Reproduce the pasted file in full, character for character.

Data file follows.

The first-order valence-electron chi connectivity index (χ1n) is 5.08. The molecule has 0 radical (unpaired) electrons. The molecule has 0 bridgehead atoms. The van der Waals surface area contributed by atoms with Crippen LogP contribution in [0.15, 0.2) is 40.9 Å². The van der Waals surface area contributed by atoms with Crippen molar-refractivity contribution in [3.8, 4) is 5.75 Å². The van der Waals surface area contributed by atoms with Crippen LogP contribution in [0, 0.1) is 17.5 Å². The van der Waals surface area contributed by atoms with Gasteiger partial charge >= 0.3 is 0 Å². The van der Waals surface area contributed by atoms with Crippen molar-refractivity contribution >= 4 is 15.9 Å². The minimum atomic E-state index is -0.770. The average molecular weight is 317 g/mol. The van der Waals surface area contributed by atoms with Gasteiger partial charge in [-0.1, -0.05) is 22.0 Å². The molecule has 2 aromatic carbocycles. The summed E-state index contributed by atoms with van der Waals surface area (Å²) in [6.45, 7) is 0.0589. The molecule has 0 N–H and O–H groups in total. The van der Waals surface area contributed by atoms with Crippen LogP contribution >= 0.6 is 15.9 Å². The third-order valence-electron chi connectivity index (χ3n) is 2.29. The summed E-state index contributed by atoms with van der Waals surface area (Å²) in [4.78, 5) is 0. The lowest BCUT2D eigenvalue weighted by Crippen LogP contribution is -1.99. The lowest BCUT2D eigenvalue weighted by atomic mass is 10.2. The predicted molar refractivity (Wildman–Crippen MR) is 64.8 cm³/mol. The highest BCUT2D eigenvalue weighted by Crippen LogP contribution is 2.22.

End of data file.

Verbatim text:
The first-order valence-electron chi connectivity index (χ1n) is 5.08. The molecule has 0 radical (unpaired) electrons. The molecule has 0 bridgehead atoms. The van der Waals surface area contributed by atoms with Crippen LogP contribution in [0.15, 0.2) is 40.9 Å². The van der Waals surface area contributed by atoms with Crippen molar-refractivity contribution in [3.8, 4) is 5.75 Å². The van der Waals surface area contributed by atoms with Crippen LogP contribution in [0, 0.1) is 17.5 Å². The van der Waals surface area contributed by atoms with Gasteiger partial charge >= 0.3 is 0 Å². The van der Waals surface area contributed by atoms with Crippen molar-refractivity contribution >= 4 is 15.9 Å². The minimum atomic E-state index is -0.770. The average molecular weight is 317 g/mol. The van der Waals surface area contributed by atoms with Gasteiger partial charge in [-0.1, -0.05) is 22.0 Å². The molecule has 2 aromatic carbocycles. The summed E-state index contributed by atoms with van der Waals surface area (Å²) in [6.45, 7) is 0.0589. The molecule has 0 N–H and O–H groups in total. The van der Waals surface area contributed by atoms with Crippen LogP contribution >= 0.6 is 15.9 Å². The third-order valence-electron chi connectivity index (χ3n) is 2.29. The summed E-state index contributed by atoms with van der Waals surface area (Å²) in [4.78, 5) is 0. The lowest BCUT2D eigenvalue weighted by Crippen LogP contribution is -1.99. The lowest BCUT2D eigenvalue weighted by atomic mass is 10.2. The predicted molar refractivity (Wildman–Crippen MR) is 64.8 cm³/mol. The highest BCUT2D eigenvalue weighted by Crippen LogP contribution is 2.22.